Harvesting drought-damaged corn for silage

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This year’s drought is having a negative impact on the corn crop in most of the U.S., including Michigan. The intensity of the drought varies widely across the state. However, there will be thousands of acres of Michigan’s corn crop that will be unfit for harvesting for grain, but may be suitable for harvest as corn silage.

Drought harvest Chopping drought-damaged corn for corn silage can be a good strategy if producers keep several factors in mind and properly educate themselves on the major issues influencing this decision. Harvesting drought-damaged corn for silage presents a wide range of issues. Very importantly, some of these issues pose potentially lethal situations to both humans and livestock. This article is designed to educate producers concerning these issues so they can make an informed and logical decision which takes these factors into account and reduces the associated risks and dangers.

Quality and Yield Issues: Drought-damaged corn almost always yields less dry matter per acre than normal corn. Therefore, economic considerations play a key role in making the decision whether or not to harvest drought-damaged corn as silage. Economic considerations will be addressed in a follow-up article. Be aware that yield is very difficult to estimate. A “thumb rule” is that yields of drought-damaged corn for silage are one ton of dry matter per foot of corn plant height. Drought-damaged corn silage may contain 60-100 percent of the nutrient value of normal corn silage. Research at Michigan State University during the 1988 drought indicated drought-damaged corn silage had increased NDF digestibility. Drought-stressed corn silage generally has more fiber and less energy than normal silage, but may have up to 1-2 percent more crude protein. Even though drought-stressed corn silage requires increased grain supplementation, overall milk yield is not necessarily reduced.

Potential Problems: The major potential problem with drought-damaged corn silage is the excess accumulation of nitrate-nitrogen in the harvested plant material. When the nitrate ion (NO3) is ingested by ruminants it is converted to the nitrite ion (NO2), which is rapidly absorbed into the bloodstream. Here it binds with hemoglobin in red blood cells which dramatically reduces the oxygen-carrying capacity of the blood and may result in asphyxiation and death of the animal consuming the excess nitrates.

Drought-stressed corn silage high in nitrate levels also has the potential to produce deadly nitrogen-based silo gases that are extremely dangerous to humans and livestock. These deadly gases are produced in all types of storage structures. Therefore, extreme caution must be exercised for at least three weeks following harvest and silo filling. Even though most corn silage is now stored in bunkers, don’t assume these toxic gases do not present a danger. They may still accumulate in low lying areas near bunkers and pose a deadly hazard to humans and livestock that venture into these areas.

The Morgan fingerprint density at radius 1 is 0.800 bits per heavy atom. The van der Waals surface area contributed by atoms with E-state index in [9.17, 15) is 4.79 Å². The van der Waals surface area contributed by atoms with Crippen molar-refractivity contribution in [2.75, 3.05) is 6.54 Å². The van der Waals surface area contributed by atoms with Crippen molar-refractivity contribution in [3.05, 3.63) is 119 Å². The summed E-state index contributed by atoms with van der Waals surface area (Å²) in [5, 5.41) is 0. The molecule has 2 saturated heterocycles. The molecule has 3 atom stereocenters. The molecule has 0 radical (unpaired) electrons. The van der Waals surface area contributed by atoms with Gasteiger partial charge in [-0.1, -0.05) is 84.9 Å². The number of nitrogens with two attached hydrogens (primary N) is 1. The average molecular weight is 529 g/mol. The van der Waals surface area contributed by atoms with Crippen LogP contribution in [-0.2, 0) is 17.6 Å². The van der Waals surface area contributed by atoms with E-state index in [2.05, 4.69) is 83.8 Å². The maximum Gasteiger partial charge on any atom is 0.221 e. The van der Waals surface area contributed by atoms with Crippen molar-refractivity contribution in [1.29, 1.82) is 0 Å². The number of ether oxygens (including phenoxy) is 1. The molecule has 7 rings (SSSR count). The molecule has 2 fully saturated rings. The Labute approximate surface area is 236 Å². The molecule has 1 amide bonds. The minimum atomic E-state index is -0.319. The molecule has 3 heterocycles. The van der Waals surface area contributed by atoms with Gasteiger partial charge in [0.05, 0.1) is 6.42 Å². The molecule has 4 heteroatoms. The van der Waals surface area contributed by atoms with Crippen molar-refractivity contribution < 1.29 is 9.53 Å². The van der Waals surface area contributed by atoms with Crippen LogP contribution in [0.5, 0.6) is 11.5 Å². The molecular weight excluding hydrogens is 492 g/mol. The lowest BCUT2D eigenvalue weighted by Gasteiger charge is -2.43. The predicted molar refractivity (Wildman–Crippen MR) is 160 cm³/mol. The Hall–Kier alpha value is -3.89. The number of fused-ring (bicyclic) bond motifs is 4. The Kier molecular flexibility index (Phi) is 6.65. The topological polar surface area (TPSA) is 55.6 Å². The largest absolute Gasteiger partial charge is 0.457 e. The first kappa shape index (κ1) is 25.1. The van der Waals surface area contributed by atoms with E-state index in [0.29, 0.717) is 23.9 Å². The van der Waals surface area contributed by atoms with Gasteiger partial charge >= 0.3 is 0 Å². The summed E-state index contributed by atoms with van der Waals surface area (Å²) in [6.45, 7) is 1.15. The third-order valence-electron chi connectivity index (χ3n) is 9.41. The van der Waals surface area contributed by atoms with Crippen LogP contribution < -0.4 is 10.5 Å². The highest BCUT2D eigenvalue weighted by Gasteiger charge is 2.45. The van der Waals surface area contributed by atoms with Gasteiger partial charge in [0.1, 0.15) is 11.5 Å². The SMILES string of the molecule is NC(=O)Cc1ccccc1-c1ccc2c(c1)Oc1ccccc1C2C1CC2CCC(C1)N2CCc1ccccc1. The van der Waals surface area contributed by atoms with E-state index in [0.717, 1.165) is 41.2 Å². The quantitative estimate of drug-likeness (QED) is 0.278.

Another potential problem is founder, especially in dairy cows, when livestock are fed drought-damaged corn silage high in nitrates. Founder, or laminitis, is a condition that adversely affects the cow’s feet causing lameness and off-feed problems. This condition may dramatically decreases milk production and result in the culling of affected cows.

Factors increasing the likelihood of nitrate accumulation: It is nearly impossible to predict the level of excess nitrates that drought-damaged corn silage may accumulate. However, here is a list of factors that contribute to increased nitrate accumulation:

  • Nitrogen availability: The more nitrogen that is available to the crop increases the likelihood of excess nitrate accumulation. If the crop received application(s) of commercial fertilizer and/or manure, it is much more likely to have excess nitrate levels. However, the only way to be certain is to have samples of the silage tested to be certain of the exact levels of nitrate accumulation. Representative, fully ensiled samples of the suspect corn silage should be tested by a certified commercial laboratory to determine the level of nitrates before feeding to livestock. Corn silage samples may also be tested for nitrates at the Michigan State University Veterinary School’s Diagnostic Center for Population and Animal Health.  
  • Type of drought: Nitrate accumulation in corn plants tends to be higher when the drought is short and intense as compared with a longer and more sustained drought. Nitrate levels can also be high immediately after a drought-ending rain which results in rapid nitrate uptake if corn plants are still alive. In such cases, delaying harvest 3-4 days after the rain event allows enough time to pass for the living plant to convert excess nitrate into proteins.
  • Cloudy weather: The enzyme that converts nitrate into proteins in the corn plant is less active in cloudy weather. Therefore, harvest should be delayed for several days following a period of cloudy weather.
  • Nutrient deficiencies: If the corn plant is deficient in such nutrients as phosphorus, potassium and manganese the level of nitrate may be elevated. Such nutrient deficiencies result in higher levels of nitrate not because affected plants still take up nitrates but because of the nutrient(s) deficiency, growth and incorporation of nitrates into proteins is reduced.